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A records disaster is a sudden and unexpected event which results in loss of records or information essential to an organization's continued operation.
Disaster isn't something we like to think about. It usually happens when least expected. A records disaster could happen before you're prepared to deal with it! Most disasters can be prevented or minimized at a very reasonable cost.
Consider these examples:
The consequences of not being prepared when disaster strikes are significant and expensive. Information or records could be lost or destroyed which:
The examples above resulted in these consequences:
Types of disasters include the more obvious: fire, windstorm, flood, and earthquake. Some less obvious things are vandalism, unauthorized access, loss, theft, and equipment failure. Other unexpected and unpleasant things could be ruining your agency's records right now, such as leaking pipes, insects, rodents, and mold.
One option is to ignore the possibility of ever having a disastrous event which could damage or destroy your agency's records. This is by far the most common practice. That's unfortunate and it could prove to be very short-sighted and not cost-effective.
The preferred option is to develop a records disaster program. Every government agency's records management program should include procedures designed to prevent a catastrophic event involving its records. Preparation will cost something--paying for a disaster will cost a lot more.
A few benefits include:
The basic components are:
Each agency's records disaster program must be tailored to its own mission, structure, location and resources. It should provide reasonable measures to deal with probable risks. It must be periodically tested and updated.
Prevention is a sound investment and much cheaper and simpler than trying to recover or replace damaged or destroyed records. Most disaster prevention and protection involves straightforward, low cost, common-sense measures.
Here's another definition of a disaster: It's what happens only if you're not prepared.
In a nutshell, find out what can go wrong and fix it first!
Vital records are those records that contain the information needed to continue or re-establish an organization's operation following a disaster. They document the agency's legal or fiscal position and preserve the rights of the agency, its employes, and/or citizens. Vital records are irreplaceable or would be too expensive to replace.
Vital Records are not the same as historical records. They do not include records which though important are replaceable at reasonable expense. Vital records are one of your agency's most important resources. 5-10% of records are "vital".
An effective Vital Records program will ensure that your organization will be able to function following a disaster To be successful, your vital records program must be approached from a corporate perspective to ensure that only the truly vital records and information receive special protection. Direction and support must be provided by top management. Each agency should have a records officer who has authority to coordinate an agency-wide records management program. Vital records are an integral part of the agency records management program.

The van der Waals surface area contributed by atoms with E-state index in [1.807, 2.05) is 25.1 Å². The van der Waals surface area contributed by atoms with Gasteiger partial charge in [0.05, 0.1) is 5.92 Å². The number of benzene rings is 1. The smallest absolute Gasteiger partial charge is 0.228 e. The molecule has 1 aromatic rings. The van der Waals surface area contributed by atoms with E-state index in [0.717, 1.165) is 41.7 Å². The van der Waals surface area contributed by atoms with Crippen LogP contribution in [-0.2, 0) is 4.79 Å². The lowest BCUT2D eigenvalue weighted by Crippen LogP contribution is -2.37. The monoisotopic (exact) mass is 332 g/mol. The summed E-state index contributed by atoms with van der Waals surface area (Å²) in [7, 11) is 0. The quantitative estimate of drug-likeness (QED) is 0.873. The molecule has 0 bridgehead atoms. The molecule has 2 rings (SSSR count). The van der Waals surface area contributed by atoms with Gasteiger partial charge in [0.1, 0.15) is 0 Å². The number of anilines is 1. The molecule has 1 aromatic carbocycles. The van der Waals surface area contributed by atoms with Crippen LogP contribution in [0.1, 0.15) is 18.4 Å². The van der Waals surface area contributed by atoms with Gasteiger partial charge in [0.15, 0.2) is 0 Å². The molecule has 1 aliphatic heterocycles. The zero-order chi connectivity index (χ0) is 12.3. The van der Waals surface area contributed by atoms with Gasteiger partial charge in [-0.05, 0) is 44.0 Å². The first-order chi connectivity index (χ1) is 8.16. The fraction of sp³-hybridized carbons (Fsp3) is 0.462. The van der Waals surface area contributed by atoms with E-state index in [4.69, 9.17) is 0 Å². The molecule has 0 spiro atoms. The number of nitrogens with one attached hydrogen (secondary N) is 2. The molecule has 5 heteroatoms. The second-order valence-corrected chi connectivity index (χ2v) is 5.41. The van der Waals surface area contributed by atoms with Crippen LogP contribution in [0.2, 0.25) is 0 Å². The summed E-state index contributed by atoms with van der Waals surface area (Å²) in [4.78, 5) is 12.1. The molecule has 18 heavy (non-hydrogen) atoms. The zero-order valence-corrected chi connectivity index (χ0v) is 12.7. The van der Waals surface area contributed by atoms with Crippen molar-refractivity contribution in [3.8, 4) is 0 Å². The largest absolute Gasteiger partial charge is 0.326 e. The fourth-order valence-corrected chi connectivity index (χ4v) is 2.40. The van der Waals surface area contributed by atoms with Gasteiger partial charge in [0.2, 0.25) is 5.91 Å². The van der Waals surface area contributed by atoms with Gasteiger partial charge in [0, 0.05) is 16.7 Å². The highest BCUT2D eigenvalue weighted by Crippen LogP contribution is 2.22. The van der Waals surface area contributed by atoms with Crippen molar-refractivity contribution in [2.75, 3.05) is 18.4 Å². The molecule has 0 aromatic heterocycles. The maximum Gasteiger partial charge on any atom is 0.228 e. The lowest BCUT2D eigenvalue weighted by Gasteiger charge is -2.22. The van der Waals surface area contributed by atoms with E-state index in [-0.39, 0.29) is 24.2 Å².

The basic elements of a vital records program are:
An agency that has only a vital records program is well on its way to coping with disasters. The addition of a well-developed records disaster plan should provide the ability to cope with most disasters.
Disaster recovery is the process of resuming normal operations following a disaster. It's what you will have to do if your best efforts at prevention don't prevail. You can't do much to prevent earthquakes or major floods. But, if your vital records are properly protected before, during, and after the disaster, salvage and recovery will be much easier, cheaper, and less traumatic.
An effective recovery plan will help impose order in the stressful and chaotic conditions which typically accompany a disaster. It will give you the luxury of making critical decisions in advance. Rapid recovery will promote customer satisfaction and maintain public confidence.
Your agency's records are a valuable resource and need to be protected. This resource can be protected at very reasonable expense compared with the cost of disaster recovery. Some major disasters may be unpredictable and beyond our immediate control. Many disasters, however, can be prevented or their effects minimized at relatively low expense.
If you will take these simple, inexpensive measures to protect your agency's records and information, your chances of surviving and recovering from any records disaster are excellent.
A little planning and preparation will save an enormous amount of work and expense when disaster strikes!
This guide focuses on records only. No attempt has been made to address general disaster planning factors, such as: Life safety, communications, public order, sanitation, etc. For help in these areas contact Oregon State Police, Oregon Emergency Management Division, 503-378-4124.
For more detailed guidance in setting up a Vital Records Program, see Vital Records, Section 5.2.
Effective: January 1994
Adapted from the Oregon State Archives Records Management Manual (1994).